By ZEINAB NAJM
Restaurants across the state are slowly reopening their dinning rooms to serve customers after restrictions were eased relating to the COVID-19 pandemic.
The Michigan Department of Health and Human Services announced that restaurants and bars could reopen with a 25 percent capacity for an indoor dining as of Feb. 1.
Requirements for dining include tables placed 6 feet apart with a maximum of six people at a table. Also, establishments must close by 10 p.m. The new order will last until Feb. 21.
Sibley Gardens, 916 W. Jefferson Ave. in Trenton; Gus & Us Grill, 17445 Hamilton Ave. in Allen Park; and Antonio’s Cucina Italiana, 26356 Ford Road in Dearborn Heights, are just a few of restaurants in the local area happy to having indoor dining back.
Mark Rugiero, part of the Antonio’s family, spends most of his time at the Dearborn Heights restaurant, and is happy to have customers back for seated dining.
“The 25 percent capacity will help and we’re grateful to have customers visiting for indoor dining,” Rugiero said. “A majority of our business before was from the dining room.”
Currently, Antonio’s has about a 50-person capacity indoors compared to the over 200 they are allowed to seat under normal circumstances.
“Even now we’re still in a very dangerous place with 25 percent,” Rugiero said. “It becomes more difficult to make a profit operating at that capacity because margins are so small, but we’re lucky to be open compared to other restaurants who had to close their doors.”
Antonio’s will continue its curbside service — implemented during the closure — since it was well received by customers and provided jobs for servers at the time.
On Feb. 2, a staff appreciation day was held at all Rugiero family restaurants with 50 percent of the proceeds donated to employees for their loyalty.
Current hours for the Dearborn Heights location are noon to 9 p.m. Monday through Thursday, noon to 10 p.m. Friday, 1 to 10 p.m. Saturday, and 1 to 9 p.m. Sunday under the new MDHHS order.
Antonio’s also has locations in Livonia, Canton and Farmington Hills in addition to the family’s original restaurant, Roman Village Cucina Italiana, at 9924 Dix Ave. in Dearborn.
Sibley Gardens General Manager Nick Piunti said he didn’t sleep very well during the indoor dining closure, especially with the constant changes and being at the mercy of the unknown.
“We’re lucky because we have our established cliental,” Piunti said. “It’s our 60th year in and have built up our customers. I feel bad for people who have been hit hard and hope those restaurants can recover.”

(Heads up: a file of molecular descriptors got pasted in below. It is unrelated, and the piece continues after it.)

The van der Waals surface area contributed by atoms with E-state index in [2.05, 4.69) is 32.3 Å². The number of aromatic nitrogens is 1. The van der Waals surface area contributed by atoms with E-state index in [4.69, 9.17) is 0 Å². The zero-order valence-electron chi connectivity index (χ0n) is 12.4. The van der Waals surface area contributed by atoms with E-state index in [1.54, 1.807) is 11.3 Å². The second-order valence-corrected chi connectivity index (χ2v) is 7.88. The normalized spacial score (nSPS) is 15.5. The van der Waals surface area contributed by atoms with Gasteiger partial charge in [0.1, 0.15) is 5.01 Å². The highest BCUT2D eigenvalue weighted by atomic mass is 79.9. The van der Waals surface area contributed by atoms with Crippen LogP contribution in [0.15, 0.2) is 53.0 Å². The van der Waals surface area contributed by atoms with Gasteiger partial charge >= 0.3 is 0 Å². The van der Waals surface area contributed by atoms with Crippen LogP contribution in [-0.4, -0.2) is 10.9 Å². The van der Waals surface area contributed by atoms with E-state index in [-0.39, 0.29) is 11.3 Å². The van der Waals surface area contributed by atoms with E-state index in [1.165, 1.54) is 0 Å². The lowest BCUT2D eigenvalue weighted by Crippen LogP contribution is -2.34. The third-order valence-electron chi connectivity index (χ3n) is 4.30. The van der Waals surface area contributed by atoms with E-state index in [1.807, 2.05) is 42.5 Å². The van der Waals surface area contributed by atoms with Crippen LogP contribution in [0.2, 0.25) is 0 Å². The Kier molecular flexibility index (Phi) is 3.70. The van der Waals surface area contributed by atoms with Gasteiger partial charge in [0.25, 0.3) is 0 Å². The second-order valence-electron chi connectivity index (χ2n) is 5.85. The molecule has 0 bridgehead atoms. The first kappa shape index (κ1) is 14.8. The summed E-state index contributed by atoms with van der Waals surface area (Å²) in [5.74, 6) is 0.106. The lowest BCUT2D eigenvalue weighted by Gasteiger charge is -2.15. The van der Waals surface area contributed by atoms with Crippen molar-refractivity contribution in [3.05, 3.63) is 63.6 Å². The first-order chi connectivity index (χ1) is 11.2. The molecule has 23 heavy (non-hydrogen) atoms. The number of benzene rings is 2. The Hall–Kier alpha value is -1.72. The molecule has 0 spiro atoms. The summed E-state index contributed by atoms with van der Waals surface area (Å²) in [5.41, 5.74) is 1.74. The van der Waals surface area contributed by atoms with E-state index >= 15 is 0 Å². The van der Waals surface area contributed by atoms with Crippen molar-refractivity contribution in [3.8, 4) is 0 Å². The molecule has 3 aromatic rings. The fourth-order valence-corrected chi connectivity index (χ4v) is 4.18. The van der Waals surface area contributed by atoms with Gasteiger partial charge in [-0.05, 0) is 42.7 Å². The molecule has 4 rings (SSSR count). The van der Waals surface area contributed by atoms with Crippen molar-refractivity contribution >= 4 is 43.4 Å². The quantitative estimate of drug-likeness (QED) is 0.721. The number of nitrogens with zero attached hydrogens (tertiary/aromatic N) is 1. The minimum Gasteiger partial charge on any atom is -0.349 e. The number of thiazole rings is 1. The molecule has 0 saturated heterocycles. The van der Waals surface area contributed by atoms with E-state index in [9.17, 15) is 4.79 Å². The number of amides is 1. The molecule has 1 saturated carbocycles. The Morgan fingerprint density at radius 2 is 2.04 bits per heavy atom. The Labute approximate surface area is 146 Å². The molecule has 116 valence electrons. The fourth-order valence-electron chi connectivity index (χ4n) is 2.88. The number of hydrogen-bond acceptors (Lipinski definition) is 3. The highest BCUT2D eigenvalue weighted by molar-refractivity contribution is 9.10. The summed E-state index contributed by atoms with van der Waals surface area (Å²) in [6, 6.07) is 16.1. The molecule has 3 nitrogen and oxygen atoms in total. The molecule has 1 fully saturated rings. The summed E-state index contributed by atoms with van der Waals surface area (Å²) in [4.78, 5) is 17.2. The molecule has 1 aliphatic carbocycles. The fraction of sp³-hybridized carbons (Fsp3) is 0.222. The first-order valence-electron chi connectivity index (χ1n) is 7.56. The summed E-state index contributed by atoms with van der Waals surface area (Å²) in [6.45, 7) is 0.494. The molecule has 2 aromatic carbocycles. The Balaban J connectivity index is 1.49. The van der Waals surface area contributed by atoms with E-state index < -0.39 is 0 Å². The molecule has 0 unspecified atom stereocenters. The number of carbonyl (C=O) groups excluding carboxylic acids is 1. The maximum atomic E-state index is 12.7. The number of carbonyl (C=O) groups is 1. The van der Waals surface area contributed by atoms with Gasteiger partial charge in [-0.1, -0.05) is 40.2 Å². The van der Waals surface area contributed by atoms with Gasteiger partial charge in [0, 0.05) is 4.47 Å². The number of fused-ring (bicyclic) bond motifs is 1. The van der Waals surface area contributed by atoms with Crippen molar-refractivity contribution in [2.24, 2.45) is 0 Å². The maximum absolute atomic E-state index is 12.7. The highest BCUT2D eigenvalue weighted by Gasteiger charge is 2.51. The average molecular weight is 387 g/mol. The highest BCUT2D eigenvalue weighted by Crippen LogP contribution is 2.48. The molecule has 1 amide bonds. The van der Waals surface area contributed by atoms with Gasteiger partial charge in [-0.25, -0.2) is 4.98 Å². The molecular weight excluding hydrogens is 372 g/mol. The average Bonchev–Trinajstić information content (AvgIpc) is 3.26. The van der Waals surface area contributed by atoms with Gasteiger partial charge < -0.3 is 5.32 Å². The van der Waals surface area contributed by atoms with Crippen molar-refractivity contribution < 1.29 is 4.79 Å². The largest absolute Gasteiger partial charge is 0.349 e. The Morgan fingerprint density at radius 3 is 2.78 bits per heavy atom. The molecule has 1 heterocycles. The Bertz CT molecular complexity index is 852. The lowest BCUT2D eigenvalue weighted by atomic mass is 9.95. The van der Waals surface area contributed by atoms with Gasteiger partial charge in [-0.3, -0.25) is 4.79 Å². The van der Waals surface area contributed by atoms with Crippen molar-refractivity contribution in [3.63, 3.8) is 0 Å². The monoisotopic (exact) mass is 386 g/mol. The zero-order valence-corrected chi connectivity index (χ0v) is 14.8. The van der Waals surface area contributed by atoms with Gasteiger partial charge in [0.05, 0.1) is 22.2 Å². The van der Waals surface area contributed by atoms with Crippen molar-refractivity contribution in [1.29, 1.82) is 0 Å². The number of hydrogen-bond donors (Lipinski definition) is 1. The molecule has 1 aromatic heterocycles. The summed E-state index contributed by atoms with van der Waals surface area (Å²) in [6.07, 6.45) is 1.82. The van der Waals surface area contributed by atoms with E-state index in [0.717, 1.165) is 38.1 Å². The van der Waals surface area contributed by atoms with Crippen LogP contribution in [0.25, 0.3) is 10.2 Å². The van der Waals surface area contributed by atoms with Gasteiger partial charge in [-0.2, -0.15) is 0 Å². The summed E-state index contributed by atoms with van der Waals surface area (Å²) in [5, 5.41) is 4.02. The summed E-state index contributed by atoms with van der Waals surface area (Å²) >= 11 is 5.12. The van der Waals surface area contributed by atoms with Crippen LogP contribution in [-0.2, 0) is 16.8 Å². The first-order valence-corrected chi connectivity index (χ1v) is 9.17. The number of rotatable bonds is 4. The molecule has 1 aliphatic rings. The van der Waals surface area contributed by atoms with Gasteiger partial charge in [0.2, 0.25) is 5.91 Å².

Piunti cited not knowing a reopening date was difficult because he couldn’t prepare.
“We had carryout during the closure, but people come for the whole dining experience which carryout can’t make up for,” he said. “It was hard for our staff who were unemployed during the holidays.”
With the reopening at 25 percent, Sibley Gardens can fit up to 50 customers in its dining room that usually holds a maximum of 200.
“The first week has been great and we’re being careful, as we’ve always been,” he said. “We’ve been doing reservations only upon reopening.”
Hours for the restaurant are currently 11:30 a.m. to 8 p.m. Monday through Friday, 3 to 8 p.m. Saturday, and closed Sunday.
Gus & Us Grill owner Maria Asimakopoulos credits the large amount of loyal customers who continued to show up for lunch and dinner carryout orders.
“We had our great customers coming twice a day supporting us,” she said. “The line would be out the door during the closure.”
Now, as indoor dining resumes at 25 percent capacity, business has become more steady with reservations, walk-ins and continued carryout.
“Having our employees and customers back has been a blessing,” Asimakopoulos said. “We look forward to serving our cliental as best we can.”
Hours at Gus & Us Grill Owner are 8 a.m. to 8 p.m. Monday through Saturday, and 8 a.m. to 3 p.m. Sunday.
The executive order to close indoor dining across Michigan went into effect last March, followed by a reopening in June and then closure in November before the Feb. 1 limited capacity reopening.
The Michigan Restaurant & Lodging Association President and CEO Justin Winslow said in a Jan. 22 press release that during the pandemic nearly 3,000 restaurants have closed and there are about 200,000 fewer employees than a year prior.
(Zeinab Najm can be reached at [email protected])